The question is whether the tax should be deemed to have been paid on April 20 as appellants contend, or on April 22 as appellees and the lower court maintain. If on the first date, reversal of the judgment is indicated; if on the last, affirmance should be ordered.
Admittedly the Internal Revenue Law has no provisions regarding tax payments by mail. But the Bureau of Internal Revenue that was given power to issue rules and regulations for the implementation of the Internal Revenue Laws, promulgated in 1926 its General Circular No. 206, dated October 27, 1926, the burden of which was that tax remittances by mail are deemed to have been received as payment on the day they were actually received, not on the day they were mailed. However in 1927 the Governor General issued Executive Order No. 92 of the following tenor:jgc:chanrobles.com.ph
". . . . A taxpayer who makes a remittance through the mails of either money order, cash or check covering a tax due from him shall be considered delinquent and subject to the payment of the surcharge or statutory penalty hereinabove mentioned where it can not be proven that the remittance was deposited in the mails in ample time to reach the office of the tax collector on or before the close of office hours on the last day for the payment of the tax."cralaw virtua1aw library
The court below applied this Executive Order. Having found that as the check had been deposited in the mail after office hours on April 20, it could not in due course have reached the Manila Treasurer’s Office on the same date, the Hon. Manuel Mejia, Judge, held the payment to have been effected out of time. The deadline was April 20, it must be recalled.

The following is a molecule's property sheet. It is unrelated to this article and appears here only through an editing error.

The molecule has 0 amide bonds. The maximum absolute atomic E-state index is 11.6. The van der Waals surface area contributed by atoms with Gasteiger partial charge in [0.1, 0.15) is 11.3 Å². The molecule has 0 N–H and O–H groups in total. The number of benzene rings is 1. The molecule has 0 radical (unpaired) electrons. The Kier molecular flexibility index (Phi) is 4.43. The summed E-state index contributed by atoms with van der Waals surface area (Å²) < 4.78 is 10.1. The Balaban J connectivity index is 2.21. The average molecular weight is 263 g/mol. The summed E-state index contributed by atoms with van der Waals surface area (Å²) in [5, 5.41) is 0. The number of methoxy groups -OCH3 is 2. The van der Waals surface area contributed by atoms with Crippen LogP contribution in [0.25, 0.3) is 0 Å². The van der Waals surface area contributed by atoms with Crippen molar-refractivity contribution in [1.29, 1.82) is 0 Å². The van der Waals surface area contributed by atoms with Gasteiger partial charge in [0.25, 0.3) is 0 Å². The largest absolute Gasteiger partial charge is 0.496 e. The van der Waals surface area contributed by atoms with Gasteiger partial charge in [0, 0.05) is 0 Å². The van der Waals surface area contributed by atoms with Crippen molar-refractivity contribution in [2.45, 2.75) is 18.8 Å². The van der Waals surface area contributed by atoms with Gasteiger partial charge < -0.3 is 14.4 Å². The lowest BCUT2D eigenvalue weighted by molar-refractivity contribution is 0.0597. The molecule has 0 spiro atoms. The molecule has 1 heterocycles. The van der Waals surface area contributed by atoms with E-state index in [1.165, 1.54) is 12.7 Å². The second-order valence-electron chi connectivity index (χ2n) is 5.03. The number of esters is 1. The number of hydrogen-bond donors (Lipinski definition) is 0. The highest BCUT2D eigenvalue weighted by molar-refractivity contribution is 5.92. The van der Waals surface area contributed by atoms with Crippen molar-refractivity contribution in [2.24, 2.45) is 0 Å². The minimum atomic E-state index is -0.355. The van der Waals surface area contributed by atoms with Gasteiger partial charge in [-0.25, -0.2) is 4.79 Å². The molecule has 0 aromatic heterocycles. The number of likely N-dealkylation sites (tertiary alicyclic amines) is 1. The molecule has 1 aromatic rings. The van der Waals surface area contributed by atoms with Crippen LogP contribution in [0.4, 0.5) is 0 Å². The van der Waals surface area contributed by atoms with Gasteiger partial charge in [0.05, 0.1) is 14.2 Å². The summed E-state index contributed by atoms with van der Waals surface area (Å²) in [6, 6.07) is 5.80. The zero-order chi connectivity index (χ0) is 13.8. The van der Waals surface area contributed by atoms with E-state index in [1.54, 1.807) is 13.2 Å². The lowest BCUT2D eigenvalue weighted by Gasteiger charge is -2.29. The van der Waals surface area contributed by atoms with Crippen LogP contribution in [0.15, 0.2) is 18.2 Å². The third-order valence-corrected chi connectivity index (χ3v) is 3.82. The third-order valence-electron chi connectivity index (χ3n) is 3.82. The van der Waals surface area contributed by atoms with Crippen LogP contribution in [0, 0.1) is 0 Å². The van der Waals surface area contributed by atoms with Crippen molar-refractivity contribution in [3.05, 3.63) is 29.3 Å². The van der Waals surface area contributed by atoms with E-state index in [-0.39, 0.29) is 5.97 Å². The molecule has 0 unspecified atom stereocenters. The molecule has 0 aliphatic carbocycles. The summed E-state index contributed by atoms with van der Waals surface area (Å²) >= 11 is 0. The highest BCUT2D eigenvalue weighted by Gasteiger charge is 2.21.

Nevertheless, appellants claim that this Executive Order has become obsolete, things having "greatly changed" and "business expanded" since 1927. They also claim it was repealed impliedly by Commonwealth Act No. 466 (National Internal Revenue Code) effective since the year 1939. Both contentions have no sound basis. As a matter of fact in 1943 this Court applied (and upheld) such Executive Order in Jamora v. Meer, 74 Phil. 22. Therein this Court declared the taxpayer delinquent who deposited his remittance by registered mail after 4:00 o’clock in the afternoon of March 20, 1939 — the deadline for payment — such mail having been in due course received on March 21; and this Court approved the surcharge of 25 per cent collected for delinquency, by the revenue officials.
The appellants do not impugn the legal power of the then Governor General to issue the above executive order, which by the way, was recommended by the Insular Auditor, the Collector of Internal Revenue and the Department of Finance. 1 Indeed no taxpayer should be heard to complain on that score, the said order being in effect beneficial to his class in the sense that even if his payment is actually received in the collecting government office after the last day fixed by law for such payment, still he will not be considered delinquent if he shows he had deposited his remittance in the post office in time to be received in regular course on the due date.
Again it is contended that the governing principle is section 1 of Rule 27 of the Rules of Court:jgc:chanrobles.com.ph
"SECTION 1. Filing with the Court, defined. — The filing of pleadings, appearances, motions, notices, orders and other papers with the court as required by these rules shall be made by filing them with the clerk of the court. The date of mailing of motions, pleadings, or any other papers or payments or deposits, as shown by the post-office registry receipt, shall be considered as the date of their filing, payment, or deposit in this court."cralaw virtua1aw library